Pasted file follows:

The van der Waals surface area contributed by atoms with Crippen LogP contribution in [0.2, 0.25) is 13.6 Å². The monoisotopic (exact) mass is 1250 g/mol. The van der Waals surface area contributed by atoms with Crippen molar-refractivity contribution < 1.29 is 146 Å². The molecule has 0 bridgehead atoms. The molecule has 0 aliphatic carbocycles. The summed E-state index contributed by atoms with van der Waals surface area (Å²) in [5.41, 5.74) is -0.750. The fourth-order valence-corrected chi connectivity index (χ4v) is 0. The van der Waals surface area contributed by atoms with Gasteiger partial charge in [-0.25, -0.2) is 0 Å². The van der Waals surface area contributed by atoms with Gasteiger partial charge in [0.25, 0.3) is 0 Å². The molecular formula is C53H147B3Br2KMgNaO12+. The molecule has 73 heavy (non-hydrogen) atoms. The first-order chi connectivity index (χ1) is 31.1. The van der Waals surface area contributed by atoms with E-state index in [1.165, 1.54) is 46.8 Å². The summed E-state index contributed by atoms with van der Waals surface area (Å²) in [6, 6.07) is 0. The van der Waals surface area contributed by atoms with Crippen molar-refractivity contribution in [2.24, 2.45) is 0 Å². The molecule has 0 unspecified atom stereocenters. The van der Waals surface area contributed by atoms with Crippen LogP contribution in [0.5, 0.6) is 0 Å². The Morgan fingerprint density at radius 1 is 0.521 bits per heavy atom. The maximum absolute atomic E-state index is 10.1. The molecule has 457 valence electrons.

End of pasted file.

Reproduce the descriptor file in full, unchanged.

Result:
The van der Waals surface area contributed by atoms with Crippen LogP contribution in [0.2, 0.25) is 13.6 Å². The monoisotopic (exact) mass is 1250 g/mol. The van der Waals surface area contributed by atoms with Crippen molar-refractivity contribution < 1.29 is 146 Å². The molecule has 0 bridgehead atoms. The molecule has 0 aliphatic carbocycles. The summed E-state index contributed by atoms with van der Waals surface area (Å²) in [5.41, 5.74) is -0.750. The fourth-order valence-corrected chi connectivity index (χ4v) is 0. The van der Waals surface area contributed by atoms with Gasteiger partial charge in [-0.25, -0.2) is 0 Å². The van der Waals surface area contributed by atoms with Gasteiger partial charge in [0.25, 0.3) is 0 Å². The molecular formula is C53H147B3Br2KMgNaO12+. The molecule has 73 heavy (non-hydrogen) atoms. The first-order chi connectivity index (χ1) is 31.1. The van der Waals surface area contributed by atoms with E-state index in [1.165, 1.54) is 46.8 Å². The summed E-state index contributed by atoms with van der Waals surface area (Å²) in [6, 6.07) is 0. The van der Waals surface area contributed by atoms with Crippen molar-refractivity contribution in [2.24, 2.45) is 0 Å². The molecule has 0 unspecified atom stereocenters. The van der Waals surface area contributed by atoms with Crippen LogP contribution in [0.5, 0.6) is 0 Å². The Morgan fingerprint density at radius 1 is 0.521 bits per heavy atom. The maximum absolute atomic E-state index is 10.1. The molecule has 457 valence electrons.